This element is known in the city as "The Shoddy Society." During the time of the oil speculations, many persons were suddenly and unexpectedly made rich by lucky ventures in petroleum lands and stocks, and the shoddy element was in its glory; but now other speculations are found to recruit the ranks of this class. Wall street is constantly sending fresh "stars" to blaze on Fifth Avenue, and ruthlessly sweeping away others to make room for them.

The "Shoddy" element is by no means confined to those who make fortunes rapidly, or by speculations. There are many who rise very slowly in the world, and who when blessed with fortune throw themselves headlong into the arms of "Shoddy."

It is not difficult to recognize these persons. They dress not only handsomely, but magnificently. Indeed they make up in display what they lack in taste. They cover themselves with jewels, and their diamonds, worn on ordinary occasions, might, in some cases, fairly rival the state gems of European potentates. Their red, hard hands, coarse faces, vulgar manners, and loud, rude voices, contrast strikingly with the splendor with which they surround themselves. They wear their honors uneasily, showing plainly how little accustomed they are to such things. They look down with disdain upon all less fortunate in wealth than themselves, and worship as demi-gods those whose bank account is larger than their own. They have little or no personal dignity, but substitute a supercilious hauteur for it.


The following incident will show how money is worshipped in New York: A gentleman, now one of the wealthiest men of the city, some years ago found himself well off in worldly goods. He was the possessor of one million of dollars. He was living at that time in a modest house, in a modest street, and was anxious to get into society. In order to do this, he resolved to give a ball, and invite the wealthiest and oldest families in New York. These people were his customers in business; and he supposed they would not object to receiving his hospitality. He was, unlike most of those who worship society, a man of real merit. His invitations were issued, and at the appointed time his mansion was made ready for a magnificent entertainment, but, though the family waited, and the rooms were kept lighted until the "wee hours of the morning," not a single one of those, to whom the invitations were sent, put in an appearance during the evening. The mortification of the would-be host and family, was intense, and it is said that he swore a mighty oath that he would acquire wealth and luxury, sufficient to compel the intimacy of those who had scorned him because he was less fortunate than themselves. He kept his word, and today he stands at the head of that class to which he once aspired in vain.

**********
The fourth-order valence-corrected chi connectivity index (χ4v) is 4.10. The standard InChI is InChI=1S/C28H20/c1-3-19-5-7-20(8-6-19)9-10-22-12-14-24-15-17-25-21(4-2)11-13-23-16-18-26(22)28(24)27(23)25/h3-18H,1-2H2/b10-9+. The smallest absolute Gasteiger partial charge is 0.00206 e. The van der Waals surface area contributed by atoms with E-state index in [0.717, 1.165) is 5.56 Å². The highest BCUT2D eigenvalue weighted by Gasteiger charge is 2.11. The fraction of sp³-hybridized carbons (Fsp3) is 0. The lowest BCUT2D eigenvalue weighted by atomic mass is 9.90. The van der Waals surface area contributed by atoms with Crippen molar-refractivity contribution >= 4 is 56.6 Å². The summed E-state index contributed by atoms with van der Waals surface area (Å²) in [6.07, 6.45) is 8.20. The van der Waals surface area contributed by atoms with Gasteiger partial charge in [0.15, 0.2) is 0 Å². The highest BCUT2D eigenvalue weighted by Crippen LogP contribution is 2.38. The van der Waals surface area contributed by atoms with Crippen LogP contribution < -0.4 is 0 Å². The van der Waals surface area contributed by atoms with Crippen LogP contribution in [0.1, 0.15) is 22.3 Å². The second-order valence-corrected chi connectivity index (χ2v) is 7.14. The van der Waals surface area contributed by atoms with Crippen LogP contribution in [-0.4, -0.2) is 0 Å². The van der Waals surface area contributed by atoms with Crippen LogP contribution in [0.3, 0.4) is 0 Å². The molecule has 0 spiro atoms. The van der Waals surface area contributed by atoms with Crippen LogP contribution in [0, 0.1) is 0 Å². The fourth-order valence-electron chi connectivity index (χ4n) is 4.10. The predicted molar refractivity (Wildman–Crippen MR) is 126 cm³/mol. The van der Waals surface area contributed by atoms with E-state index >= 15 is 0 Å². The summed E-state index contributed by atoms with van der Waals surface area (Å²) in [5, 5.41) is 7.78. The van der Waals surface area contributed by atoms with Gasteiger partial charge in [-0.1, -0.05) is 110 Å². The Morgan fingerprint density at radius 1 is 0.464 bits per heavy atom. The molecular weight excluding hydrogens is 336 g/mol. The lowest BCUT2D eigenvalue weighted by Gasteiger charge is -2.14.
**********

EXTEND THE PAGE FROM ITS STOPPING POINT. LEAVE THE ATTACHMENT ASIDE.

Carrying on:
A work recently published in Paris gives the following account of the topics discussed at a "shoddy" ball:

Following the advice of my companion, I listened to the gentlemen who were idling through the rooms. Everywhere that word 'dollar,' constantly repeated, struck upon my ear. All conversation had for its subject mercantile and financial transactions; profits, either realized, or to be realized, by the speakers, or the general prospect of the market. Literature, art, science, the drama, those topics which are discussed in polite European society, were not even alluded to. Another peculiarity I noticed—namely, the practice of self- commendation and praise. Egotism seemed to permeate the mind of everybody—the word 'I' was constantly on the lips of the speakers.


A ball or a party is the place to bring out the votaries of fashion. They crowd the salons of the host or hostess. Frequently they pay little attention to their entertainers, except to ridicule their awkwardness and oddities, conscious all the while that similar remarks will be made about them when they throw open their own houses to their friends.